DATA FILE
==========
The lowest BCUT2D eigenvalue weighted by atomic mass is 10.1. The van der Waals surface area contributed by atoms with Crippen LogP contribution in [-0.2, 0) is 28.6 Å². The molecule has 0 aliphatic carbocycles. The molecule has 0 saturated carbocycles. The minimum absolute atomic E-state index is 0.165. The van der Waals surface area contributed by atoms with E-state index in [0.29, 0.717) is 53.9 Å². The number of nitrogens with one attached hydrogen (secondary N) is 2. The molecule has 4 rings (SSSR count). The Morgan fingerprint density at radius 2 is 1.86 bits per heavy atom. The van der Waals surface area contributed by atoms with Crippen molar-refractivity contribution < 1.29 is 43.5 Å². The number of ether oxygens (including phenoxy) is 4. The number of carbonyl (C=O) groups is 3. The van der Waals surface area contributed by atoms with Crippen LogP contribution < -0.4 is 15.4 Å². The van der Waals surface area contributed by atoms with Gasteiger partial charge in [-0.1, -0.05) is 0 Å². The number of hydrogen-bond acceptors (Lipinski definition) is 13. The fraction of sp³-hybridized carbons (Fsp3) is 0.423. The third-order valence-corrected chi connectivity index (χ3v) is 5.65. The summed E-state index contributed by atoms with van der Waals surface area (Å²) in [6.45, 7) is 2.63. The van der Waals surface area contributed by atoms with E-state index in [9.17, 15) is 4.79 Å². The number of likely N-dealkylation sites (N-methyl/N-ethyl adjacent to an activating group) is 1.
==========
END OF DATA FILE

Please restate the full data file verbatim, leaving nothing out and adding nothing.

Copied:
The lowest BCUT2D eigenvalue weighted by atomic mass is 10.1. The van der Waals surface area contributed by atoms with Crippen LogP contribution in [-0.2, 0) is 28.6 Å². The molecule has 0 aliphatic carbocycles. The molecule has 0 saturated carbocycles. The minimum absolute atomic E-state index is 0.165. The van der Waals surface area contributed by atoms with E-state index in [0.29, 0.717) is 53.9 Å². The number of nitrogens with one attached hydrogen (secondary N) is 2. The molecule has 4 rings (SSSR count). The Morgan fingerprint density at radius 2 is 1.86 bits per heavy atom. The van der Waals surface area contributed by atoms with Crippen molar-refractivity contribution < 1.29 is 43.5 Å². The number of ether oxygens (including phenoxy) is 4. The number of carbonyl (C=O) groups is 3. The van der Waals surface area contributed by atoms with Crippen LogP contribution < -0.4 is 15.4 Å². The van der Waals surface area contributed by atoms with Gasteiger partial charge in [-0.1, -0.05) is 0 Å². The number of hydrogen-bond acceptors (Lipinski definition) is 13. The fraction of sp³-hybridized carbons (Fsp3) is 0.423. The third-order valence-corrected chi connectivity index (χ3v) is 5.65. The summed E-state index contributed by atoms with van der Waals surface area (Å²) in [6.45, 7) is 2.63. The van der Waals surface area contributed by atoms with E-state index in [9.17, 15) is 4.79 Å². The number of likely N-dealkylation sites (N-methyl/N-ethyl adjacent to an activating group) is 1.